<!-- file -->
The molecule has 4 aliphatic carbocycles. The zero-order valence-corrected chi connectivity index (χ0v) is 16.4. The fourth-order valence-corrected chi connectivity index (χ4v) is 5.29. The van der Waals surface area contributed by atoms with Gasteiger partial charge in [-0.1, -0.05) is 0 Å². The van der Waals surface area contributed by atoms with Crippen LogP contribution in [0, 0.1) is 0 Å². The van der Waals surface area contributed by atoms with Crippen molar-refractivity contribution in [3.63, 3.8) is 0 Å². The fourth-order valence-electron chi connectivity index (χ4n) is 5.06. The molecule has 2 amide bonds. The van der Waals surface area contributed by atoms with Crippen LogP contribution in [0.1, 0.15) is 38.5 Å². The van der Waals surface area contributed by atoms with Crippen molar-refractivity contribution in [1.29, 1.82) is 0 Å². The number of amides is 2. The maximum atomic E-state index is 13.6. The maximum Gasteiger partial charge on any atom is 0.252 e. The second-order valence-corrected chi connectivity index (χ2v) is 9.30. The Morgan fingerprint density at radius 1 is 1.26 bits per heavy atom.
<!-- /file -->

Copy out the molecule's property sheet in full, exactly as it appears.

The molecule has 4 aliphatic carbocycles. The zero-order valence-corrected chi connectivity index (χ0v) is 16.4. The fourth-order valence-corrected chi connectivity index (χ4v) is 5.29. The van der Waals surface area contributed by atoms with Gasteiger partial charge in [-0.1, -0.05) is 0 Å². The van der Waals surface area contributed by atoms with Crippen LogP contribution in [0, 0.1) is 0 Å². The van der Waals surface area contributed by atoms with Crippen molar-refractivity contribution in [3.63, 3.8) is 0 Å². The fourth-order valence-electron chi connectivity index (χ4n) is 5.06. The molecule has 2 amide bonds. The van der Waals surface area contributed by atoms with Crippen LogP contribution in [0.1, 0.15) is 38.5 Å². The van der Waals surface area contributed by atoms with Crippen molar-refractivity contribution in [1.29, 1.82) is 0 Å². The number of amides is 2. The maximum atomic E-state index is 13.6. The maximum Gasteiger partial charge on any atom is 0.252 e. The second-order valence-corrected chi connectivity index (χ2v) is 9.30. The Morgan fingerprint density at radius 1 is 1.26 bits per heavy atom.